Usually there are clear advancements in ML methodologies in research especially, where I can say X method is essentially better than Y method for most datasets.

However, I recently accidentally stumbled upon SOMs, and they seem pretty cool, like an interpretable form of UMAP or tSNEs, with the ability to offer perhaps a little more topological consistency in a way that is trained in a non-error correction way. Seems like a neat idea!

But when I look around for research on this: I hardly ever see people talk about it, and there isn't too much in the way of python libraries. And I can't see some "clear" reason as to why this is so. Is it truly outclassed by competing methods? If so, why is it used competitively within the flow cytometry community?

Just wondering if anyone here can shed light on this apparent "drop-off" wrt SOMs in regards to usage, or general research directions/applications. It's just not so clear for me.

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    $\begingroup$ I don't know much about it but was curious about the data. Google scholar returns 10k results for "self-organising map" and 1.8k since 2020: scholar.google.com/… . The corresponding numbers for tSNE are 22k and 13k, which seems consistent with your proposition. $\endgroup$
    – mkt
    Commented May 25, 2023 at 5:36
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    $\begingroup$ You focus on possible technical explanations (e.g. superiority of other methods), while there might be sociological explanations too (re: research funding, the choice of what is taught to students, etc., which may not always be based on purely technical considerations, and may impact the popularity of a method -a historical example of this kind of phenomenon in statistics is the Barnard's test). If it's the case here (I don't know if it is), it might be difficult to get an answer on this website, as it may require some sociological research in addition to specialized domain knowledge of SOM. $\endgroup$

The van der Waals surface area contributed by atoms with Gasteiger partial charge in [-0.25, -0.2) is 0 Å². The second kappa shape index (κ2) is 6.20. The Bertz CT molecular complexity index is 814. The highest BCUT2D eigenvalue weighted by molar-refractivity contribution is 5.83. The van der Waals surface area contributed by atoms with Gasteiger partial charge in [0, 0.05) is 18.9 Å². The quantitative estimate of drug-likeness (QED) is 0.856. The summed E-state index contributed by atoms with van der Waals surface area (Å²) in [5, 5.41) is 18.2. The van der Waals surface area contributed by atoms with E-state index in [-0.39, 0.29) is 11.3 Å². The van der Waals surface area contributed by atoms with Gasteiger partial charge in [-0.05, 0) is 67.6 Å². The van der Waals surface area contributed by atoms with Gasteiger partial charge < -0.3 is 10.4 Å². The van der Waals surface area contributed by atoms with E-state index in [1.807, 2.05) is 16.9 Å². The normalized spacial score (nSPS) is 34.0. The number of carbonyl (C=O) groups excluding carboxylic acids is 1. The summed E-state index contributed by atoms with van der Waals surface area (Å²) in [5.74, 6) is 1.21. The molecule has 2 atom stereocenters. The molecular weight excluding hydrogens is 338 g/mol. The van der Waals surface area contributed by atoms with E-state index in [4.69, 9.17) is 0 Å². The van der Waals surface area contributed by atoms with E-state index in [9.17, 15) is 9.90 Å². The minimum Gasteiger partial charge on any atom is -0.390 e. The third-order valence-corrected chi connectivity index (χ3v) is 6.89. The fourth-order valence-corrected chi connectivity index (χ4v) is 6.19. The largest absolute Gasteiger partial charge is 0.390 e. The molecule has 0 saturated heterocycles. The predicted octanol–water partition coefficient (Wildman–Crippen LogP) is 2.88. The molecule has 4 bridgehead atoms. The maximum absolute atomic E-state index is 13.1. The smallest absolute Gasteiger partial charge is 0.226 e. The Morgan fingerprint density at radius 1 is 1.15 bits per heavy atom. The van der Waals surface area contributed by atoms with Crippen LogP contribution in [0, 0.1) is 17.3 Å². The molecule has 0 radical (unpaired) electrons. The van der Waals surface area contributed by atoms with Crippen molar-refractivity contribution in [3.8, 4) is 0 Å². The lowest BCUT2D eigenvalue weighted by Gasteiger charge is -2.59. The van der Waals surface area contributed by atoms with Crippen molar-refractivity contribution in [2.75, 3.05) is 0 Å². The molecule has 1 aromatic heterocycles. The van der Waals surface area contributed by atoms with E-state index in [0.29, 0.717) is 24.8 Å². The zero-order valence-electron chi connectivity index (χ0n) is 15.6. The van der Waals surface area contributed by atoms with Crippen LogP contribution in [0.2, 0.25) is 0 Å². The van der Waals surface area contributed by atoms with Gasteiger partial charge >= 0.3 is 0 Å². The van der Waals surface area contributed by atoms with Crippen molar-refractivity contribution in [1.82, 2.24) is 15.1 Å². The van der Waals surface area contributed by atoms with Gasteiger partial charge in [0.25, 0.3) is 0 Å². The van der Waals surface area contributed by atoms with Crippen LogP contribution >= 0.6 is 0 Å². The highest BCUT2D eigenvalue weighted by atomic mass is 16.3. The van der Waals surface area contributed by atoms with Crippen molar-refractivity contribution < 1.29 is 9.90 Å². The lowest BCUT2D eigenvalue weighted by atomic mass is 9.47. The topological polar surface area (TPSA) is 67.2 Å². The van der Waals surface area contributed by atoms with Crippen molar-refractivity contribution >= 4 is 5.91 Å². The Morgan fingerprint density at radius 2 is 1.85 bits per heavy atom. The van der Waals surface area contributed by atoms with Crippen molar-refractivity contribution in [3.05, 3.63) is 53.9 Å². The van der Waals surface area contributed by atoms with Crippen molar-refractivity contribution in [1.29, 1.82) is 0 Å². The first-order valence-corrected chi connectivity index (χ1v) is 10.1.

– J-J-J
    Commented May 27, 2023 at 6:28
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    $\begingroup$ @J-J-J That could be true! I am basically operating under the principle of "no harm in asking" :) Just in case someone maybe from the SOM community sees this post and could give an insight etc $\endgroup$ Commented May 27, 2023 at 9:02
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    $\begingroup$ They were never "great" and when DNNs came to the fore, auto-encoders blew them out of the water. "Theoretically" a SOM emphasizes topological mapping and clustering, practically an AE (or VAE) can do that even better. $\endgroup$
    – usεr11852
    Commented Jun 2, 2023 at 3:06
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    $\begingroup$ "practically an AE (or VAE) can do that even better." --- Can you prove that statement? It is not very obvious imo. Because you especially do not have a stronger guarantee of topological consistency with VAEs as compared to the set up of.a SOM.And if VAEs / AEs are objectively superior to SOMs, why is it that they are the "state of the art" in the field of cytometry --- where I am sure they have definitely heard of VAEs and AEs given how common they are. There is definitely some objective superiority to using SOMs in certain cases it appears $\endgroup$ Commented Jun 5, 2023 at 18:05


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